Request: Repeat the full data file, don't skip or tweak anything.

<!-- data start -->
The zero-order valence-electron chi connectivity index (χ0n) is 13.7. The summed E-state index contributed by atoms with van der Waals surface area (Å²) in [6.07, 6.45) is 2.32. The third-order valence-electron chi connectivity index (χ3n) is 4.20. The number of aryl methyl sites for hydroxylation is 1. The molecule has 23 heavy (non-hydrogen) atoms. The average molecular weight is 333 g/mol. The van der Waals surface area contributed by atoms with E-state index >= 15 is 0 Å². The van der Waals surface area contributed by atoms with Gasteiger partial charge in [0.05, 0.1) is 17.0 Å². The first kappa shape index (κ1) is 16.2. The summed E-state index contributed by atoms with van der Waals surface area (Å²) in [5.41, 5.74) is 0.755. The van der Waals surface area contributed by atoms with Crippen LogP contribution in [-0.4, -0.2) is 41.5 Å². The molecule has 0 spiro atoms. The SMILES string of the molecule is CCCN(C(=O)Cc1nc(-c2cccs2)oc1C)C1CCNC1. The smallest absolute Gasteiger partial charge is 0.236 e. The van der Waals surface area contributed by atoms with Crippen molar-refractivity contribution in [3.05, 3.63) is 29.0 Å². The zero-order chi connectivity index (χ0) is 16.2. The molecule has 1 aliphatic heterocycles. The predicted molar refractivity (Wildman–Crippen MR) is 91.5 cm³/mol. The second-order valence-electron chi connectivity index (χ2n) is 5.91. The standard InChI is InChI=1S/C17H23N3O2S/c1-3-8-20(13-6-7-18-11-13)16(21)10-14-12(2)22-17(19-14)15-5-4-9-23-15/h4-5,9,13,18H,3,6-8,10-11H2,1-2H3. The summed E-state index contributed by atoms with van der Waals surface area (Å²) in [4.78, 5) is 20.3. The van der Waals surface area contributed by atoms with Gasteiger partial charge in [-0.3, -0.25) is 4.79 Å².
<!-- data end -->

The zero-order valence-electron chi connectivity index (χ0n) is 13.7. The summed E-state index contributed by atoms with van der Waals surface area (Å²) in [6.07, 6.45) is 2.32. The third-order valence-electron chi connectivity index (χ3n) is 4.20. The number of aryl methyl sites for hydroxylation is 1. The molecule has 23 heavy (non-hydrogen) atoms. The average molecular weight is 333 g/mol. The van der Waals surface area contributed by atoms with E-state index >= 15 is 0 Å². The van der Waals surface area contributed by atoms with Gasteiger partial charge in [0.05, 0.1) is 17.0 Å². The first kappa shape index (κ1) is 16.2. The summed E-state index contributed by atoms with van der Waals surface area (Å²) in [5.41, 5.74) is 0.755. The van der Waals surface area contributed by atoms with Crippen LogP contribution in [-0.4, -0.2) is 41.5 Å². The molecule has 0 spiro atoms. The SMILES string of the molecule is CCCN(C(=O)Cc1nc(-c2cccs2)oc1C)C1CCNC1. The smallest absolute Gasteiger partial charge is 0.236 e. The van der Waals surface area contributed by atoms with Crippen molar-refractivity contribution in [3.05, 3.63) is 29.0 Å². The zero-order chi connectivity index (χ0) is 16.2. The molecule has 1 aliphatic heterocycles. The predicted molar refractivity (Wildman–Crippen MR) is 91.5 cm³/mol. The second-order valence-electron chi connectivity index (χ2n) is 5.91. The standard InChI is InChI=1S/C17H23N3O2S/c1-3-8-20(13-6-7-18-11-13)16(21)10-14-12(2)22-17(19-14)15-5-4-9-23-15/h4-5,9,13,18H,3,6-8,10-11H2,1-2H3. The summed E-state index contributed by atoms with van der Waals surface area (Å²) in [4.78, 5) is 20.3. The van der Waals surface area contributed by atoms with Gasteiger partial charge in [-0.3, -0.25) is 4.79 Å².